5.  Find ways to redirect the child’s behavior, showing him appropriate ways to express affection or angry feelings.  It may be necessary to the child a plastic ring or other harmless objects to bite on.
               Biting is preventable, at least to a degree.  Responding in gentle yet firm manner, communicating openly and showing the child how to express feelings without hurting others will go a long way toward preventing biting behaviors.

Puppy Time?

Q.           My four-year-old had been pestering me to get him a puppy. I think it’s a good idea, but my wife says he is too young.  Who’s right?

         I think you’re on the right track.  A child who has reached the age of four is able to perform simple tasks and develop a sense of responsibility, both of which come with having a pet.  There are clues to tell if your child is ready for a pet:

  • Can he get himself dressed and groomed? 
  •  Has he completed toilet training?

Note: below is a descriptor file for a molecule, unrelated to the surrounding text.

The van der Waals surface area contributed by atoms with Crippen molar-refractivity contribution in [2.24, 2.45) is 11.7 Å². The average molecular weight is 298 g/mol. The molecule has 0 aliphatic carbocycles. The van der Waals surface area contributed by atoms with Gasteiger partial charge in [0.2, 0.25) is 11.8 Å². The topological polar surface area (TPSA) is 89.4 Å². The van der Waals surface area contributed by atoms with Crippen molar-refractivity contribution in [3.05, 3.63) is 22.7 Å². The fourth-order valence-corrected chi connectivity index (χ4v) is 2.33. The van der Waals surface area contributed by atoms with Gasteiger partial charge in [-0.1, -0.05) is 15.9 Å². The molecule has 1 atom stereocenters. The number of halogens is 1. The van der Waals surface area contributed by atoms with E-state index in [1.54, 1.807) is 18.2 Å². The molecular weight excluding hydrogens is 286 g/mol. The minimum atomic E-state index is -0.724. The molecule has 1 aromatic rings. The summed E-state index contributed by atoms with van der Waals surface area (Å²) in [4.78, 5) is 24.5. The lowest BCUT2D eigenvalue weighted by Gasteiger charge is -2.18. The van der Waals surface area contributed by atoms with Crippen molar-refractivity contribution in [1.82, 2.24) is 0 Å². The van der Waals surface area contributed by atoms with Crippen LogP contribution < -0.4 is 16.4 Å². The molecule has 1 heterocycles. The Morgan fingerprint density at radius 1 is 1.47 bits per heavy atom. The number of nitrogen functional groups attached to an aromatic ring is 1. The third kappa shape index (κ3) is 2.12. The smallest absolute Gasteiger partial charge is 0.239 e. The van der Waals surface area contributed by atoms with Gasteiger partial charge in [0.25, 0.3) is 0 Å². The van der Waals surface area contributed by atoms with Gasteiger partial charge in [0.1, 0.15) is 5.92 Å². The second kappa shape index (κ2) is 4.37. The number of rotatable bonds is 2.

•  Can he manage eating without help?

Ability to perform these tasks indicates the child can handle some simple responsibilities of owning a pet.
                  A dog also provides daily opportunities for your child to learn respect and consideration.  Talk with your child about caring for the pet, such as:          

        “Be gentle when you pet your puppy—like this.”  And show the child what to do.  

                   Taking care of any pet, especially dogs who are known for their loyalty to the “master,” will help your son build a sense of self-esteem.  He will feel important in the “eyes” of the dog, and will feel that “My doggy likes me; I must be OK.

                  Patience and the benefits of delayed gratification also can be learned with a pet.  For example, your child will learn that he must wait until the dog finishes eating before they can play.  Children also seem able to exercise patience with a pet more easily than with an adult or another child.  

                  Finally, another important benefit of having a dog is exercise.  Many children today do not voluntarily go outdoors and run or walk unless a parent or another child is along.  Having a dog to walk and run with provides both fun and an opportunity for exercise.  The dog also can be a terrific companion, helping to expand your child’s imagination, and provide a “playmate” for the times you and your wife must be busy.